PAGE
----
The Rumpus Interviews Ross Gay
At The Rumpus, Ross Gay discusses writing his new book, The Book of Delights (Algonquin, 2019). Hannah Cohen notes that in Gay's preface to Delights, he explains that his "[o]ne hundred and two prose pieces, known as 'essayettes,'" were daily practices. "Do you think having that sort of guideline helped make this the book what it eventually became?" asks Cohen. More:
Ross Gay: I thought it was interesting to give it these guidelines—it did seem that was a way to really lean into the idea that this was a discipline, a practice. I don’t write every single day in my regular life. I get moved and I get obsessed and write like crazy for a couple weeks, and then I kinda don’t for a little bit, but I think there was something about this being a thing of “this is what you’re doing. Do other things, but at least do this near to every day as you possibly can.” It was like a framework. The discipline of the project was the project itself.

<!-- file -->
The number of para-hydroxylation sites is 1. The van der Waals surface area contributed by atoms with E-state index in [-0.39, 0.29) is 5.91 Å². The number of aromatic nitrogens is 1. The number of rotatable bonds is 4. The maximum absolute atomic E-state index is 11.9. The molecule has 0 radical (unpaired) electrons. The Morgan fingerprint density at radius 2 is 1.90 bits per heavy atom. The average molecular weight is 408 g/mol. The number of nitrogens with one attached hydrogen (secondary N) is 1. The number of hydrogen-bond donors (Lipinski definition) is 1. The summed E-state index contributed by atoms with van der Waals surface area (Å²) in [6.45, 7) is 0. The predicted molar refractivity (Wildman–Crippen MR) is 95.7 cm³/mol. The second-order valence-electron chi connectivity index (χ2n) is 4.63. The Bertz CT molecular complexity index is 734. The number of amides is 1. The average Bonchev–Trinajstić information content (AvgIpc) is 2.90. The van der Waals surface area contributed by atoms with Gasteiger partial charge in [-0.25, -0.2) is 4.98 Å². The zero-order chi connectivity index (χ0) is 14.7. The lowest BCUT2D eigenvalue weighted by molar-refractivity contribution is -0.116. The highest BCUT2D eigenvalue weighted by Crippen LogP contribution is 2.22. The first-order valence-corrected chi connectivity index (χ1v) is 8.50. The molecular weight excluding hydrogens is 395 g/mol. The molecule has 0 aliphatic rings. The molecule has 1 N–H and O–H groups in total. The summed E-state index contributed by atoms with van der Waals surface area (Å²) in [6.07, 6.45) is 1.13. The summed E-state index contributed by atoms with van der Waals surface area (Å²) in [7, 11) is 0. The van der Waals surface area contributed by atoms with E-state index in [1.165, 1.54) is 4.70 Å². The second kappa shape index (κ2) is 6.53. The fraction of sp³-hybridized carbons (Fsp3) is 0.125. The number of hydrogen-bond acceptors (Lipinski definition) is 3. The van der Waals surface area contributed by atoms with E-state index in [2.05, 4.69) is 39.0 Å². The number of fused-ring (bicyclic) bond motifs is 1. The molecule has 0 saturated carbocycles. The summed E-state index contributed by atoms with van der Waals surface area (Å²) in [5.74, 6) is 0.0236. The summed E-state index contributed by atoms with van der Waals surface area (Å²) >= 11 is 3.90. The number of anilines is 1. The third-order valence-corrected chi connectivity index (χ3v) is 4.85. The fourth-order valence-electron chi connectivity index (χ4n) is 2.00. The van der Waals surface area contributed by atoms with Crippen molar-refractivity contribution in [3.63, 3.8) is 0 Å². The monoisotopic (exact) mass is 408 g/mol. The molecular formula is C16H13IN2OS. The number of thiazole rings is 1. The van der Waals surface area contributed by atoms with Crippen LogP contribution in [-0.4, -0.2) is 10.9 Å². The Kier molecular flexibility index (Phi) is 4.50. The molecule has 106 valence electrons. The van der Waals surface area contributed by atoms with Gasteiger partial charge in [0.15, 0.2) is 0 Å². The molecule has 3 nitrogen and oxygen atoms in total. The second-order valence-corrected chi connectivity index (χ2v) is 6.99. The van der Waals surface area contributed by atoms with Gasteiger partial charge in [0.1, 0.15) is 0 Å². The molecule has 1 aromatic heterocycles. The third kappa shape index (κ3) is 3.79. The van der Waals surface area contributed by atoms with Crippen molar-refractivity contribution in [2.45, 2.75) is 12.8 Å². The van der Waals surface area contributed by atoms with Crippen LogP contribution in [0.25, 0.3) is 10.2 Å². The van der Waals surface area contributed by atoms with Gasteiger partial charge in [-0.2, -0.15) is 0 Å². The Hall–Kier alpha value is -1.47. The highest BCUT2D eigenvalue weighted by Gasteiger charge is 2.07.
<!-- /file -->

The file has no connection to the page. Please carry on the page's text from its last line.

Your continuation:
Rumpus: There’s this sort of pressure whether it’s from social media online or in writing circles that you have to write every single day, to have a sort of X-Y-Z structure. While that works for some people, clearly that’s not always the most realistic standard.
Gay: I think it’s just different people are different. We’re mostly different at different times of our lives. Even the word discipline, I use it in a certain kind of way. The word I mean is practice. Practice in a way where everything becomes practice. I like the word practice more than the word discipline.
Rumpus: It’s great you mention that because in your essay “Just a Dream,” you discover that the word “essay” is from the old French word for “trial.” You have that great line that says “maybe everything is always only a warm up” ...
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